Ideally, the Democratic National Committee would not only like to see its party win the presidential race and increase its majority in the U.S. House of Representatives, but also, flip the U.S. Senate — where Republicans slightly increased their majority in the 2018 midterms. Flipping the Senate this year is an uphill climb for Democrats, but it’s doable. And according to Joan E. Greve, a Washington, DC correspondent for the British publication The Guardian, the coronavirus pandemic and the GOP’s response to it are giving Democrats more optimism about their chances of retaking the Senate.
“With (former Vice President Joe) Biden the presumptive (Democratic presidential) nominee and Donald Trump facing widespread criticism for his handling of the coronavirus crisis, election experts say the upper chamber is up for grabs,” Greve explains.
Under the direction of Senate Majority Leader Mitch McConnell, Republicans presently control 53 seats in the U.S. Senate, while Democrats control 47 — which means that in order to obtain a majority, Democrats will need to flip at least four GOP-held seats while keeping every seat they are defending. A net gain of four seats would give Democrats a 51-seat majority and reduce the GOP’s presence in the Senate to 49 seats.
The most vulnerable incumbent Democrat in the Senate is widely believed to be Alabama Sen. Doug Jones, who is seeking reelection in a deep red state where President Donald Trump is still quite popular with his hardcore MAGA base. And if Jones loses to a Republican, Democrats will need to flip five GOP-held seats to obtain a majority.
“Jones’ race is one of only a few chances for Republicans to flip a seat themselves,” Greve notes. “Other Democrats up for re-election, such as Gary Peters in Michigan, have started to pull ahead. The map is unfavorable for Republicans, with incumbents facing difficult re-election races in presidential battleground states like Arizona, Colorado and North Carolina.”
Incumbent GOP senators who are believed to be vulnerable include Martha McSally in Arizona, Susan Collins in Maine, Thom Tillis in North Carolina and Cory Gardner in North Carolina. Collins was wildly popular in her state in the past, winning reelection by double digits more than once. But that was before Trump’s presidency and before she voted for Justice Brett Kavanaugh’s confirmation to the U.S. Supreme Court in 2018.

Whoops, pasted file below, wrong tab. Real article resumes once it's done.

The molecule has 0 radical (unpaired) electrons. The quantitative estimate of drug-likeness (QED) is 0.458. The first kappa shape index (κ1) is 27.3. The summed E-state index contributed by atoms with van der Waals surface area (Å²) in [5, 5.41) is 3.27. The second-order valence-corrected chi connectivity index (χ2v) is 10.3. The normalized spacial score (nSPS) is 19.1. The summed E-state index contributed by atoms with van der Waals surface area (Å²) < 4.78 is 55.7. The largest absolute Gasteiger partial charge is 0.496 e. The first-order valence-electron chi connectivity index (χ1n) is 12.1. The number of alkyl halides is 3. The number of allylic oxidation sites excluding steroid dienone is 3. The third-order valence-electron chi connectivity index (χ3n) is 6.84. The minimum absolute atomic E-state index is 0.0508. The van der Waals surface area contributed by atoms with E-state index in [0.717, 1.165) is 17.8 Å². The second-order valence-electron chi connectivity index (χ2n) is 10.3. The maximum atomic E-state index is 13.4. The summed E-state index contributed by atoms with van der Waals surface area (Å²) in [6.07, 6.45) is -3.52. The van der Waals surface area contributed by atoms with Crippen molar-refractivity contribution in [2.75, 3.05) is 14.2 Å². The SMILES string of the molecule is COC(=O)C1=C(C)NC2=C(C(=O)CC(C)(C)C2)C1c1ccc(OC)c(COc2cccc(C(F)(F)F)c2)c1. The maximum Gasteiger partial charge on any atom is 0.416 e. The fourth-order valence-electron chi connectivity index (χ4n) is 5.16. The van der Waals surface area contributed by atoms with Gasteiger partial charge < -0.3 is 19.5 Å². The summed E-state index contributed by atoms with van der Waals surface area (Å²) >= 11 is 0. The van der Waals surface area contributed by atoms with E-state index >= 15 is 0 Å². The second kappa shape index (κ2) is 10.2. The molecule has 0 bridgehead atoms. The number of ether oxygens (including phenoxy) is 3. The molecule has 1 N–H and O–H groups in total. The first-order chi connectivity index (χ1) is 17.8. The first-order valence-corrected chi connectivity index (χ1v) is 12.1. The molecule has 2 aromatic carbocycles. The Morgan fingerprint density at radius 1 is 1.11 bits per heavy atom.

“Incumbent Republicans face the same challenge as the president: the financial devastation caused by the pandemic has robbed them of their best talking point — the strength of the US economy,” Greve explains. “As the unemployment rate climbs and many Americans lose health coverage, Democratic strategists are quick to point out that the administration has stayed in a lawsuit from Republican state attorneys general which seeks to overturn the Affordable Care Act.”
Kyle Kondik, managing editor of Sabato’s Crystal Ball at the University of Virginia Center for Politics, told The Guardian that Democrats “have done a better job of putting more races in play than the Republicans have, although Republicans are just defending many more seats.”
Economist and New York Times columnist Paul Krugman has been slamming Trump for doubling down on his desire to abolish Obamacare during a deadly pandemic, stressing that ending the ACA’s protection for pre-existing conditions would seriously hurt thousands of Americans who have been infected with COVID-19. And similarly, Benjamin Ray (senior director of campaign communications for Emily’s List) told The Guardian, “Senate Republicans, right now, today, support a lawsuit that could toss out critical protections for people with pre-existing conditions. It might sound unconscionable to kick people that have gotten sick in a global pandemic off of their health insurance, but it’s what incumbent Republicans want.”
Helen Kalla, a spokesperson for the Democratic Senatorial Campaign Committee, believes that Trump’s coronavirus response will be toxic for many GOP senators who are seeking reelection. Kalla told The Guardian, “Republican senators have completely tied themselves to the president, and now, they’re on the hook and own the failed coronavirus response….. It is very clear what the Republican agenda is. I don’t think voters are going to forget it.”